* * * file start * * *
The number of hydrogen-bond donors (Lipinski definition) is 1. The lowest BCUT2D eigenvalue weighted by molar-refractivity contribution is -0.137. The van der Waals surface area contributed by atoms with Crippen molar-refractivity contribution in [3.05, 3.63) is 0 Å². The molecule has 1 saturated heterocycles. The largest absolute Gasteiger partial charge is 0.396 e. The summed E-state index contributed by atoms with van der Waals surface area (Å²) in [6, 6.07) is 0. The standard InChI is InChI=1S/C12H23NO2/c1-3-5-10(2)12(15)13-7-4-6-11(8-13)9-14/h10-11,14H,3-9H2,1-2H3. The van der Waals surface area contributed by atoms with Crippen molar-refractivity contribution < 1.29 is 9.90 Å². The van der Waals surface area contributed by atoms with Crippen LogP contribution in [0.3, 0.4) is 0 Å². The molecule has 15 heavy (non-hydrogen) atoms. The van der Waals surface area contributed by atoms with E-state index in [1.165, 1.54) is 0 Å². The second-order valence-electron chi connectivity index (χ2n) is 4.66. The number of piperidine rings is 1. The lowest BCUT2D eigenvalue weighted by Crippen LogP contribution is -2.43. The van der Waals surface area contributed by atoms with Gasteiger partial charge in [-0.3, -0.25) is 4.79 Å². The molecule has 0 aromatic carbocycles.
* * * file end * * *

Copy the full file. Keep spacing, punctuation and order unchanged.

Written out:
The number of hydrogen-bond donors (Lipinski definition) is 1. The lowest BCUT2D eigenvalue weighted by molar-refractivity contribution is -0.137. The van der Waals surface area contributed by atoms with Crippen molar-refractivity contribution in [3.05, 3.63) is 0 Å². The molecule has 1 saturated heterocycles. The largest absolute Gasteiger partial charge is 0.396 e. The summed E-state index contributed by atoms with van der Waals surface area (Å²) in [6, 6.07) is 0. The standard InChI is InChI=1S/C12H23NO2/c1-3-5-10(2)12(15)13-7-4-6-11(8-13)9-14/h10-11,14H,3-9H2,1-2H3. The van der Waals surface area contributed by atoms with Crippen molar-refractivity contribution < 1.29 is 9.90 Å². The van der Waals surface area contributed by atoms with Crippen LogP contribution in [0.3, 0.4) is 0 Å². The molecule has 15 heavy (non-hydrogen) atoms. The van der Waals surface area contributed by atoms with E-state index in [1.165, 1.54) is 0 Å². The second-order valence-electron chi connectivity index (χ2n) is 4.66. The number of piperidine rings is 1. The lowest BCUT2D eigenvalue weighted by Crippen LogP contribution is -2.43. The van der Waals surface area contributed by atoms with Gasteiger partial charge in [-0.3, -0.25) is 4.79 Å². The molecule has 0 aromatic carbocycles.